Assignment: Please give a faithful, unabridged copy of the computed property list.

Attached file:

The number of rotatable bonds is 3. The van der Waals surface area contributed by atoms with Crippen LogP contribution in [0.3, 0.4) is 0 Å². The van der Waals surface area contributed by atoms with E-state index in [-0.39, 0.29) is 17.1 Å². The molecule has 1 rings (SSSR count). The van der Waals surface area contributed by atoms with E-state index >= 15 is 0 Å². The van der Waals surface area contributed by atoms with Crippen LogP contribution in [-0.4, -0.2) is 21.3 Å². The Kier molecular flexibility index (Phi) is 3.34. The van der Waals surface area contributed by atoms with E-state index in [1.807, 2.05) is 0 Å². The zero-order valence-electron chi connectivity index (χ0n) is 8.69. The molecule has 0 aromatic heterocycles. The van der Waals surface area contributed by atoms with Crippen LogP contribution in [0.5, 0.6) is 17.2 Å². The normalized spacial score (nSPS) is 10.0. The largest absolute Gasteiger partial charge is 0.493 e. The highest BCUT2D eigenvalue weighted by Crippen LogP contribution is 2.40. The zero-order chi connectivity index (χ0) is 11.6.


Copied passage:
The number of rotatable bonds is 3. The van der Waals surface area contributed by atoms with Crippen LogP contribution in [0.3, 0.4) is 0 Å². The van der Waals surface area contributed by atoms with E-state index in [-0.39, 0.29) is 17.1 Å². The molecule has 1 rings (SSSR count). The van der Waals surface area contributed by atoms with E-state index >= 15 is 0 Å². The van der Waals surface area contributed by atoms with Crippen LogP contribution in [-0.4, -0.2) is 21.3 Å². The Kier molecular flexibility index (Phi) is 3.34. The van der Waals surface area contributed by atoms with E-state index in [1.807, 2.05) is 0 Å². The zero-order valence-electron chi connectivity index (χ0n) is 8.69. The molecule has 0 aromatic heterocycles. The van der Waals surface area contributed by atoms with Crippen LogP contribution in [0.5, 0.6) is 17.2 Å². The normalized spacial score (nSPS) is 10.0. The largest absolute Gasteiger partial charge is 0.493 e. The highest BCUT2D eigenvalue weighted by Crippen LogP contribution is 2.40. The zero-order chi connectivity index (χ0) is 11.6.